Stepping on Toes

One of the difficult things for Christian women (and men) to navigate is when they disagree on some topic or other. Some can take the disagreement with good will and grace and others will feel offended.

If you have a tattoo or a piercing, and if you feel offended by the posts here on Femina, then I’d like to suggest that you consider something (and I realize this may just cause more offense, but that it not the mission here).

D.L. Moody once said, “If you throw a rock into a pack of dogs, the one that yelps is the one that got hit.” In other words, if you find yourself getting all riled up inside, maybe you should just pull back for a minute and see why you got hit. If I stepped on your toes, perhaps you had them out in the middle of the aisle? My father-in-law has said, “Hard teaching makes tender hearts; soft teaching makes hard hearts.”If we are unwilling to hear anything but soft words that we agree with, we are likely to become hardened. But if we are willing to be rubbed the wrong way, it can keep our hearts tender.

If you are one of those Christians with tats or piercings, then you had better be able to give a good reason for it! And if you can’t, and if you get all upset if someone differs with you, then I think you should consider if you are way too defensive for no good reason. Surely this is a topic that we should be able to talk about and even differ over.

I mentioned in my first post on this that the burden of proof should lie with the person getting the tats and piercings, not with the person opposed to it. Rather than saying, “Why can’t I?” we should be saying, “Why should I? Give me ten good reasons why I should get a tat or a piercing?”

So no ill will intended toward anyone reading this! If it messed with your hair, consider it done by someone who likes to read the Puritans because they always, always mess mine up with both hands!

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11 thoughts on “Stepping on Toes

  1. But your hair always looks so neat at church! :-) The reason that I asked about the old frumpy women and the blue hair is that I think that they have some of the same issues that the young women who do it have. The biggest difference is that they were born in a generation where externalizations of their sins, anxieties, insecurities and fears were different. I think if those old women were young now, they would be the tat women. The younger women are certainly more screwed up as a group, because of the rampant fatherlessness of our age,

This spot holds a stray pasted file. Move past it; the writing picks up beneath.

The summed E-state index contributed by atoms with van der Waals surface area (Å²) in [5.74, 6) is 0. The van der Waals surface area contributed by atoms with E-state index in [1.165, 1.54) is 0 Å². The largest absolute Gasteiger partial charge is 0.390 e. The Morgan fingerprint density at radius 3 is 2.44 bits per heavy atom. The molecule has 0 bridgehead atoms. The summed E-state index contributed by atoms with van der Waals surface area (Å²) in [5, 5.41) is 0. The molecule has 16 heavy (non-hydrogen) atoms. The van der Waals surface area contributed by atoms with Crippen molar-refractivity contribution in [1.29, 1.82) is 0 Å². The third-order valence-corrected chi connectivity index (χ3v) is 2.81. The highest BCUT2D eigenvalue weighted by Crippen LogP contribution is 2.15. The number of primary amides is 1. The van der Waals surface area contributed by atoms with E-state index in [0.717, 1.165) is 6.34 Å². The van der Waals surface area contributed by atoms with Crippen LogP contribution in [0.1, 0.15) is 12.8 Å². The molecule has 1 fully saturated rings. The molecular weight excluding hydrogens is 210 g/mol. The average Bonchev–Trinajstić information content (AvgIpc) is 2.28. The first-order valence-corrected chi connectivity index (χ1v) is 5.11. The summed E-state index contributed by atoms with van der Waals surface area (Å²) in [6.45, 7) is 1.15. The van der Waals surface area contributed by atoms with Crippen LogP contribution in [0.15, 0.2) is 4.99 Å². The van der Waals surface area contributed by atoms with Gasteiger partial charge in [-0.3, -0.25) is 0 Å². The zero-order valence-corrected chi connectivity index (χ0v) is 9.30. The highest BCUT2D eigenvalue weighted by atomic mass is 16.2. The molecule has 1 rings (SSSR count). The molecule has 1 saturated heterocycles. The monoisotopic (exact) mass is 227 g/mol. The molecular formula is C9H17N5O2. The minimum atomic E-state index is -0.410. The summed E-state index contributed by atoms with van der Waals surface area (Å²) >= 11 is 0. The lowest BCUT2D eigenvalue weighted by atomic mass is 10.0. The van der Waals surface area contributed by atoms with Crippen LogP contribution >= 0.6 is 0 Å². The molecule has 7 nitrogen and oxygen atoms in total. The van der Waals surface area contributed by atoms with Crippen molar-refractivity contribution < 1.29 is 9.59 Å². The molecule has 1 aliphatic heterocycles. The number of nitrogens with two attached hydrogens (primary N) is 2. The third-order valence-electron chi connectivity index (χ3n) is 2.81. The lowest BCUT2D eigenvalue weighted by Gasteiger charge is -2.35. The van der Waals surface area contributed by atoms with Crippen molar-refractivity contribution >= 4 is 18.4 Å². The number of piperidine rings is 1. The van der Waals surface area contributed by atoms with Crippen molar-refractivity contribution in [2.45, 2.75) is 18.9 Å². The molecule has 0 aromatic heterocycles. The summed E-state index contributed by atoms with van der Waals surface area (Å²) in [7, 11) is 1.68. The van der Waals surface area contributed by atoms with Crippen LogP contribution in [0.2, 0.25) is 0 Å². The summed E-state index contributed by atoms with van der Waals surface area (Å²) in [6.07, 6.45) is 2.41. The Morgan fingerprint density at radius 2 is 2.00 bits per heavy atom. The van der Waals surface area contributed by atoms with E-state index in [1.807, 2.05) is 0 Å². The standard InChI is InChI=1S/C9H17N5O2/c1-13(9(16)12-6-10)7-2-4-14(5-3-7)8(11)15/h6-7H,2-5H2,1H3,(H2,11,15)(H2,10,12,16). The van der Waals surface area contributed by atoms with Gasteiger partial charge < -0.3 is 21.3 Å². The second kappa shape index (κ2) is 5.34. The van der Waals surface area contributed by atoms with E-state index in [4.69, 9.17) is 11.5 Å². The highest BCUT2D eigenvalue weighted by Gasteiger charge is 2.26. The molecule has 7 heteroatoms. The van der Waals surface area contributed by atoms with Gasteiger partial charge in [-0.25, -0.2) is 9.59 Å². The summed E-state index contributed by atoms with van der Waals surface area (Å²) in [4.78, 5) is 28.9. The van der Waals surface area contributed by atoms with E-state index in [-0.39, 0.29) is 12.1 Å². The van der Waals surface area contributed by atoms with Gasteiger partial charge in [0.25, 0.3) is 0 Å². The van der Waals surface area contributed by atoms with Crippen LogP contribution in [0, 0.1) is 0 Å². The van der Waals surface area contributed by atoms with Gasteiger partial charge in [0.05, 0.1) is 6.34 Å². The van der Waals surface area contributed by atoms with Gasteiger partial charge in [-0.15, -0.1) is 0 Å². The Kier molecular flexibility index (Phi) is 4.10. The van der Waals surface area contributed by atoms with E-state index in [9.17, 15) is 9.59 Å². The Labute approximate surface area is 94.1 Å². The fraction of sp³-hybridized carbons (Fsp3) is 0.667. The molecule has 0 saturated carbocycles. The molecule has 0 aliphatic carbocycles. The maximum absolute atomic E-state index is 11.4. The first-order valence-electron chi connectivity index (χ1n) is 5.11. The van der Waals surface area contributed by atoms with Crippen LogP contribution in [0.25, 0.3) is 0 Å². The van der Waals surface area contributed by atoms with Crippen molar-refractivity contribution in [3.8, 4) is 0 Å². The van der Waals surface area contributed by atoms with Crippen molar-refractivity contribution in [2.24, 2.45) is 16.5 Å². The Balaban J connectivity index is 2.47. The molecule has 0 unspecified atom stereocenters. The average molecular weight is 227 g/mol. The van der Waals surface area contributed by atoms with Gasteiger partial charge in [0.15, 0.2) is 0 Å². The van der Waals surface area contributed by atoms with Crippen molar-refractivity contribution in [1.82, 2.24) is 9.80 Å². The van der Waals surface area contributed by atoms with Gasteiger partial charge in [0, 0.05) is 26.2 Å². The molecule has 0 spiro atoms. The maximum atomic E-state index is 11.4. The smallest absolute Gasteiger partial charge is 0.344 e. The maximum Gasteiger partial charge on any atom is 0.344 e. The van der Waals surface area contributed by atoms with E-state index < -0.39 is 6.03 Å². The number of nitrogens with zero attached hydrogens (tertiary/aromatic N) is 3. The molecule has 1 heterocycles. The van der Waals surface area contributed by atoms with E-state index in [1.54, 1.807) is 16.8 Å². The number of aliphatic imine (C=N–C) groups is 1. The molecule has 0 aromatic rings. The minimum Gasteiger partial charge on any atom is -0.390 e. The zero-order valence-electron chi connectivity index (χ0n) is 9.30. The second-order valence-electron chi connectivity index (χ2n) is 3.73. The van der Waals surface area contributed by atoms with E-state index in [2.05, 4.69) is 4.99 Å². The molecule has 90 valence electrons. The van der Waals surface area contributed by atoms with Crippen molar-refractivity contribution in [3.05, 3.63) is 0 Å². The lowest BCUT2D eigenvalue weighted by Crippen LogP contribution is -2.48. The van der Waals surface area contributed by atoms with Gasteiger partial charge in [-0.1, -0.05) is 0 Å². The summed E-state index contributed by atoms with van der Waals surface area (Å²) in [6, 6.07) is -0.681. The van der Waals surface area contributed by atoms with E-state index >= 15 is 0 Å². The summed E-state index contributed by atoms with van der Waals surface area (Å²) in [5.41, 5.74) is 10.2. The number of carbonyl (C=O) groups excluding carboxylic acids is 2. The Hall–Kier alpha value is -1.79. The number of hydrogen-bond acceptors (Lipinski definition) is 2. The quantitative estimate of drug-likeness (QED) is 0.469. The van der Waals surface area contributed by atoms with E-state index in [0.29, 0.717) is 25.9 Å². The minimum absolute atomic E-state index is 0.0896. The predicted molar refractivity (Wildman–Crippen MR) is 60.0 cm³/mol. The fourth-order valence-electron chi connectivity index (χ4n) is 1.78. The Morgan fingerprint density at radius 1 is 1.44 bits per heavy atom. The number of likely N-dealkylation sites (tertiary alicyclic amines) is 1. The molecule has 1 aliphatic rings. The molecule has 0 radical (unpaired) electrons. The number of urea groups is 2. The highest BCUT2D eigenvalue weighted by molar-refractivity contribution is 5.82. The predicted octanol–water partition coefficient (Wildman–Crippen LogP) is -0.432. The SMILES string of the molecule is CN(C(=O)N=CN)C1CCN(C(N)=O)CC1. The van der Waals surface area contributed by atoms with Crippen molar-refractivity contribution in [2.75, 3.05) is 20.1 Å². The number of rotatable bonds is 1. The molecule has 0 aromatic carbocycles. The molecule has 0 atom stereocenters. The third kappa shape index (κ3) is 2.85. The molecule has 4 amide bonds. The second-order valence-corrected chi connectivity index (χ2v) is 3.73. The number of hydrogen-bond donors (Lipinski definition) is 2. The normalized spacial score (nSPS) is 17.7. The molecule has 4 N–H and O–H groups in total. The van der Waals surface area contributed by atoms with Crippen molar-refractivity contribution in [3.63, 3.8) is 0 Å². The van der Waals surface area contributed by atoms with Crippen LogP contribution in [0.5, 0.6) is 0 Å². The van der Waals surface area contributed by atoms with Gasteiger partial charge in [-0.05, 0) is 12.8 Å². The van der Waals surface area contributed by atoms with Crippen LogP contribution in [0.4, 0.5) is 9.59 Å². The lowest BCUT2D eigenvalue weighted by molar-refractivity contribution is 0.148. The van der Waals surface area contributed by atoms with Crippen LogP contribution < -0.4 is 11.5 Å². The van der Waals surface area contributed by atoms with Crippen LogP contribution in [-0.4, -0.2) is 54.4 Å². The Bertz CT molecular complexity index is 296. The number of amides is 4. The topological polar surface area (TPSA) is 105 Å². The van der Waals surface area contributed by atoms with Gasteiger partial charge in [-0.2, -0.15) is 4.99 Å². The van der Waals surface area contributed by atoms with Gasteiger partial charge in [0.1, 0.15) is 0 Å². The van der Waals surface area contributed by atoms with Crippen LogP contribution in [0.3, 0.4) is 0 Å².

This leads to an even sadder thought. Whatwill the daughters and granddaughters of tat girls do to debase themselves? Thoughts?

  2. “As iron sharpens iron, so one man sharpens another.” The original articles are examples of iron-sharpening. What happens when a blade is sharpened? Friction produces heat, sparks will fly, and hopefully, the edge of a blade will be restored so that it will be useful. As Nancy wrote, getting our toes stepped on is cause for considering our own perspective and our own sinful hearts. Being willing to search our own ugly hearts and seek the Holy Spirit’s guidance that perhaps it IS our perspective that needs adjustment then restores us to usefulness. Merely holding onto our point of view without reflection renders us dull.

  3. I always thought that the older ladies with blue hair either had a hairdresser that didn’t do a proper rinse (a way to decrease the yellow of gray/white hair) or that their eye sight was dimmed enough that they couldn’t see what color their hair really was after the rinse.
    (RLS-maybe I have totally misread your comment)

  4. As a visitor to this blog I am surprised & alittle disappointed with what is generally being said. I wonder if the simple, basic Biblical principle on all of this is being overshadowed by particulars that lead to the slippery slope of judgement & dissension. It seems to me that idolatry is the sin & basis for caution not the objects of creation, whether it’s nose or belly rings, tatoos or, by extension, clothing, food or wine, etc. I have always understood it’s the intent of the heart that God looks at & it’s my hope that all the statements, questions & comments about this subject would first be filtered through the Biblical understanding of idolatry helping each one of us to be honest before God about the intent of our heart in having nose or belly rings or tatoos or decisions about anyother created thing. May it be His Word we focus on.

  5. Hello, I just wanted to clarify my comment earlier. My problem is not in that there is a discussion or disagreement between two camps on this particular issue, but rather there is no wiggle room for someone to give thoughtful,prayerful consideration regarding tats, naval rings, nose rings etc..and come to a differing biblical conclusion. My offense was taken not for myself but for the lovely women that I know in church who have given such consideration toward this topic and decided to get the nose stud. The gereral thrust of the posts, as I have read them, seems to me to say that if one has one of the above mentioned adornments, they are not really biblical adornments but hellish cultural adornments, they are screaming for help,self deceived or unbiblical in their thinking. I have no problems being “put on the defense” and explain my position biblically…in fact I welcome it, but I would hope that it would be done with charity, understanding and with the knowledge that I can come to a differing conclusion and still be a thoughtful Christian. Everything in our lives needs to be done with purpose and conviction whether it is drinking, piercing or tattooing, removing ALL idols of the heart. I would like to approach a man or woman on this issue giving them the benefit of the doubt that they have put the thought into it. EVERYTHING needs to be done out of a Biblical God-honoring thought pattern. We can fight a culture war and maintain our own identity as Christians even if we have a nose stud.

  6. Nancy, I hope you will not mind me saying-
    Nancy does not need my flattery, to be sure. But to speak honorably where it is due, I just must. I can say from personal experience that Nancy is brave in her words and they come from her love for God. Her lips are full of wisdom. Even if she does not know you, her words will give you wisdom and Godly insight if you hear them. But most of all, her words are full of grace.
    Nancy, Thank you for all the unfashionable hairdos you have given me over the years. You’re one of the best stylist I have ever had, and I am a better women for it. Not to mention I am much less afraid of being un-cool. That alone is worth billions to me. :) Thanks and smooches!

    PS. This has been a great discussion!